Define Compulsive Eating Disorder

Eating disorders, including bulimia nervosa, are often described as both compulsive and impulsive. Compulsivity refers to repeatedly acting on an irresistible urge in other words; compulsivity is a tendency to repeat the same, often purposeless acts, which are sometimes associated with undesirable consequences. Impulsivity refers to a tendency to act prematurely and without foresight. Impulsive actions are often poorly conceived, prematurely expressed, unduly risky, or inappropriate to the situation and often result in undesirable outcomes. Mental health disorders characterized by impulsivity include impulse control disorders representing a failure to resist aggressive impulses (intermittent explosive disorder) and urges to steal (kleptomania), set fires (pyromania), gamble (pathological gambling), and pull one’s hair (trichotillomania). Obsessive-compulsive disorder is the prime example of compulsivity as individuals engage in repetitive, compulsive acts to relieve tension brought on by unwanted and disturbing obsessions.

Impulsivity and the binge

Bulimia nervosa is characterized by consuming a large amount of food in a short period followed by the urge to rid the body of any calories that were consumed during this binge. The uncontrollable urge to binge is an impulsive behavior that is dictated by the loss of control as a way to suppress any emotional unrest. Individuals struggling with bulimia nervosa are experiencing uncomfortable emotions and turn to food as an unhealthy coping mechanism in an attempt to self-medicate. The mass intake of food during a binging period is uncontrollable and often is prematurely expressed and is therefore impulsive. During a binge individuals usually consume food that is high in calories such as donuts, chips, cupcakes, candy, and any other packaged, process foods that are high in sugar and fat. Studies performed in rats have shown that sugary foods are addictive in the same manner as illicit drugs as both sugar and heroin increase the production and release of dopamine in the body.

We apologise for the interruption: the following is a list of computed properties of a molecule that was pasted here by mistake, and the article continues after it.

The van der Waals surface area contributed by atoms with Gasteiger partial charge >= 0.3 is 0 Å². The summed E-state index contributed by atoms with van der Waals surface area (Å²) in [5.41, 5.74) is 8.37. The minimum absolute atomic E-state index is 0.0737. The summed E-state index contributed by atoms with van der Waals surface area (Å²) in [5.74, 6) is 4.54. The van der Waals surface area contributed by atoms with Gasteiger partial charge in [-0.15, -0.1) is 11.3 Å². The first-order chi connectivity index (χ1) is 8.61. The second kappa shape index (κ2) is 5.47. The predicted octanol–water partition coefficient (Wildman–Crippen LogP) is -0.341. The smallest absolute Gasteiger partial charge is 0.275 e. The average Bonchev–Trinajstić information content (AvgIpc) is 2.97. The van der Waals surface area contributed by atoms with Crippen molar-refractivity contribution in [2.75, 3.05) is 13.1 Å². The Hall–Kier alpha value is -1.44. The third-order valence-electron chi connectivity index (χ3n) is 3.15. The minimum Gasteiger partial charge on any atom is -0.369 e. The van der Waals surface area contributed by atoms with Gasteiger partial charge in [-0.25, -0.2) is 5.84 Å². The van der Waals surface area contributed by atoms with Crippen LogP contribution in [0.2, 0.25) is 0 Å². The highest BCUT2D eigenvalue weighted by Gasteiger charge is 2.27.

Impulsivity and the purge

After individuals engage in binging episodes, they are often consumed with feelings of guilt and shame. As a result, their thoughts are dominated by an obsession to rid the body of all calories that just consumed so they turn to purge in the form of self-induced vomiting, excessive exercise or laxative abuse; all of which are dominated by impulsivity. Individuals engage in purging behaviors at such an impulsive rate that they do not think about the consequences these behaviors can have on their body. From excessive and dangerous exercise and taking too many laxatives to self-induced vomiting, these actions can have the potential to injure muscles, produce a lazy gut and destroy the gastric and oral cavity; respectively.

Causes of impulsivity

Impulsive behaviors are undoubtedly a product of a wide variety of factors, including genetics, biological factors, family environment, stressful situations, and social and peer influences. Evidence has shown the relationship between levels of serotonin, a neurotransmitter in the brain, and impulsivity, possibly indicating that there is a genetic link in between this brain chemical and impulsive behaviors leading to bulimia nervosa. Individuals who struggle with impulsive behaviors and bulimia nervosa are more likely to have been raised in an abusive environment compared to the general population. For example, children who have been sexually abused are more likely to engage in a variety of impulsive behaviors, including binging and purging, than non-abused children.

How impulsivity affects eating disorder treatment

Eating disorder clients who are deemed highly impulsive may have a more difficult time in therapy because they are more prone to relapse and may have other co-occurring conditions such as borderline personality disorder and substance abuse disorder which can complicate the treatment regimen.